The legal system in Benin was formerly based on French and customary law. However, on 4 September 1981, Kérékou announced the creation of people's courts presided over by a Central People's Court which would control all judicial activities under the supervision of the executive and legislature. Each district has a court with the power to try cases, and each province has a court that acts as an appeals and assizes court. At the lowest level, each commune, village, and city ward has its own court.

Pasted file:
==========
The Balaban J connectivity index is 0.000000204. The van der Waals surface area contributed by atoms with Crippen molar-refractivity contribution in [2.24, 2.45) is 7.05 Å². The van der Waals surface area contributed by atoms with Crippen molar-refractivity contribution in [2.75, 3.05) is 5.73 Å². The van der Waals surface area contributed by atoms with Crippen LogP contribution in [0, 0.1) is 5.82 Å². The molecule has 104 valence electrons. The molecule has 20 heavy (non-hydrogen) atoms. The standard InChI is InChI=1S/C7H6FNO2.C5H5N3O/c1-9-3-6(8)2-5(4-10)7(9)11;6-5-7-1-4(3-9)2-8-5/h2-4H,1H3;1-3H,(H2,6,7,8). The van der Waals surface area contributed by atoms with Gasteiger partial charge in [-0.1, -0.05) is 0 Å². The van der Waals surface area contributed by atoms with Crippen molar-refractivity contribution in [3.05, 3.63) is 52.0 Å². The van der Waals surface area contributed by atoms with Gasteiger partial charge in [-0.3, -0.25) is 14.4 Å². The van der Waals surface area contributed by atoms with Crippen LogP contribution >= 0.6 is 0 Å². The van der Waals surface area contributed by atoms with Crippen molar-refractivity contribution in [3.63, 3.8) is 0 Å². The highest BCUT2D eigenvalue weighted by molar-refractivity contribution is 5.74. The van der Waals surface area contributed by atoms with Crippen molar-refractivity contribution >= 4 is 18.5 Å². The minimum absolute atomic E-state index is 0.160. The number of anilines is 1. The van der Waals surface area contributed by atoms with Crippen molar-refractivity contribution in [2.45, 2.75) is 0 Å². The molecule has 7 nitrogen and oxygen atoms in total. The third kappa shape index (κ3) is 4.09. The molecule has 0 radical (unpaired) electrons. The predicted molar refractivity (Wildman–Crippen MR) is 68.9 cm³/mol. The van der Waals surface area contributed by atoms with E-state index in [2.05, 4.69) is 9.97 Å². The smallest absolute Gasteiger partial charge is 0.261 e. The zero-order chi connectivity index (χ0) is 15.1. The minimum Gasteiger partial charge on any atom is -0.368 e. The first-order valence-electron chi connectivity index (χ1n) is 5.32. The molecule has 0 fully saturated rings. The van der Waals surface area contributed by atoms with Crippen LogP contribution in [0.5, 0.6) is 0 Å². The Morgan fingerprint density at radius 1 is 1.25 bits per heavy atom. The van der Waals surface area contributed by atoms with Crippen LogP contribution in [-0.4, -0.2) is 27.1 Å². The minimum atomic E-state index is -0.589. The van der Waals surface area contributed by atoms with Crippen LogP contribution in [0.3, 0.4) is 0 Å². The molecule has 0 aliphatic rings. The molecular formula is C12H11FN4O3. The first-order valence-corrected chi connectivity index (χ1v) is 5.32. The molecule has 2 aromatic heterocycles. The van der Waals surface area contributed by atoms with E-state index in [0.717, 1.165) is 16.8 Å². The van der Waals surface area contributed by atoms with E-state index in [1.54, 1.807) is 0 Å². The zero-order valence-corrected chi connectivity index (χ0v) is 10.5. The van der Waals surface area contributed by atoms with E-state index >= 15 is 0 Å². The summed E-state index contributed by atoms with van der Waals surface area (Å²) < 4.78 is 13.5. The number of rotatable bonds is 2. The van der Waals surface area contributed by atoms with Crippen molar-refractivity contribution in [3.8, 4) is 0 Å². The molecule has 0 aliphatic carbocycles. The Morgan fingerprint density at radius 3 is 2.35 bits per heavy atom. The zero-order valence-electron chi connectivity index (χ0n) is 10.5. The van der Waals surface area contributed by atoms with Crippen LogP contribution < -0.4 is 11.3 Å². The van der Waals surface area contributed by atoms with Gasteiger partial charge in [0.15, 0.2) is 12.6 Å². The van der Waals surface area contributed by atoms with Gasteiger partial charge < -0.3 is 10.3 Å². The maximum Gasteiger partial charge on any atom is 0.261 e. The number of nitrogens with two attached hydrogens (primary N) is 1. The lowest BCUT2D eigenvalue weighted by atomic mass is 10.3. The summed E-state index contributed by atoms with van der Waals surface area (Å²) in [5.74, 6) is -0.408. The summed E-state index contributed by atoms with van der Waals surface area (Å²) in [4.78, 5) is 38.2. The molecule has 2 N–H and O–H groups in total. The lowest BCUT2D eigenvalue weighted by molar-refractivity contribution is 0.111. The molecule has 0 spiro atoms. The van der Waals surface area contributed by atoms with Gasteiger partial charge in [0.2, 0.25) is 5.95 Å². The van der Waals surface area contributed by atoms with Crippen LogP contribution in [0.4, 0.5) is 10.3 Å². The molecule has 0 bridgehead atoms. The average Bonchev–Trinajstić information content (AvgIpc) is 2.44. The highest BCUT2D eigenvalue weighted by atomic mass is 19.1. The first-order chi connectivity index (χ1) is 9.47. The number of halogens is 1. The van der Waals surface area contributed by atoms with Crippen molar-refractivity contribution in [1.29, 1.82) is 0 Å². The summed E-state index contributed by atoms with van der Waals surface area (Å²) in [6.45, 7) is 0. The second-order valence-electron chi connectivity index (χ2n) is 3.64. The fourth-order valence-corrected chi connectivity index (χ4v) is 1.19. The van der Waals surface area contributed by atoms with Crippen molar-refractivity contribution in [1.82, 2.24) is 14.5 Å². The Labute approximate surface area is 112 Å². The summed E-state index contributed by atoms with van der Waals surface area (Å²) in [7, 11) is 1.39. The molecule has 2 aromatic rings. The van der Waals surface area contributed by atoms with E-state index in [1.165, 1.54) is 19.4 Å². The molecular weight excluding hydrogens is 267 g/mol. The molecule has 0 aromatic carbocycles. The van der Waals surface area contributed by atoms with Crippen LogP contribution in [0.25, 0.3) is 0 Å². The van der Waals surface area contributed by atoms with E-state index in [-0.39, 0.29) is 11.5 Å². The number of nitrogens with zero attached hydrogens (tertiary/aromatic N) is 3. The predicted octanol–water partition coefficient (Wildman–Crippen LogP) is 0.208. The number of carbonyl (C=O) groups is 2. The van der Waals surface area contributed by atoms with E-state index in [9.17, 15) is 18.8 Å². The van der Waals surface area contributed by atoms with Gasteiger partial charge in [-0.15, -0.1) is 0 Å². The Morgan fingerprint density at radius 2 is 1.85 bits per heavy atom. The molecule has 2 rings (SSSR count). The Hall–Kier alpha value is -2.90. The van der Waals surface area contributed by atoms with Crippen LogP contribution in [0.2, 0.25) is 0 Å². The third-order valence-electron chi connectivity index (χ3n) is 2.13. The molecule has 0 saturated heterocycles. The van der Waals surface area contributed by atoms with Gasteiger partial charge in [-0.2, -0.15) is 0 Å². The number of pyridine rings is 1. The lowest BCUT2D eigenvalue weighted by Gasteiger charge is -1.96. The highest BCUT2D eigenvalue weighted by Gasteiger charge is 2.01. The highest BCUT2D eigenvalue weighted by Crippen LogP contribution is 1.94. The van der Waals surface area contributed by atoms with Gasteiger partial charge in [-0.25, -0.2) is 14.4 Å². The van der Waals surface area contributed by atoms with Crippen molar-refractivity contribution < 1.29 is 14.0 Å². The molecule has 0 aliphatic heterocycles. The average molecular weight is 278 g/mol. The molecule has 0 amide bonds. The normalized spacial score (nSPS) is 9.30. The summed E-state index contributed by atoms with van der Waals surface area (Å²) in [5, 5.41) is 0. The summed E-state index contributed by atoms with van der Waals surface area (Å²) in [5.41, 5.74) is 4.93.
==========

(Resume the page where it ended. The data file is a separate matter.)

The 1990 constitution provided for establishment of a new Constitutional Court responsible for judicial review of the constitutionality of legislation and for deciding disputes between the president and the National Assembly. This court began functioning in 1993. The constitution also established a High Court of Justice to be responsible for hearing charges of crimes against the nation committed by the president or other government officials. The highest court for nonconstitutional judicial review under the new constitution is the Supreme Court. Under the constitution, detainees must be brought before a magistrate within 48 hours of arrest. The judiciary is independent and the government generally respects this constitutional provision in practice. The constitution provides for the right to a fair public trial. Criminal defendants enjoy the presumption of innocence, the right to counsel, and the rights to confront witnesses and have access to government-held evidence. The members of the military may be tried in case of minor offenses at military disciplinary councils. These councils have no power to try civilians. The constitution prohibits arbitrary interference with privacy, family, home, and correspondence. The government respects these provisions. Police need a judicial warrant before entering a private home. Although these basic procedural rights are respected, the judiciary in Benin is curtailed by executive powers, inefficient, and susceptible to corruption at all levels.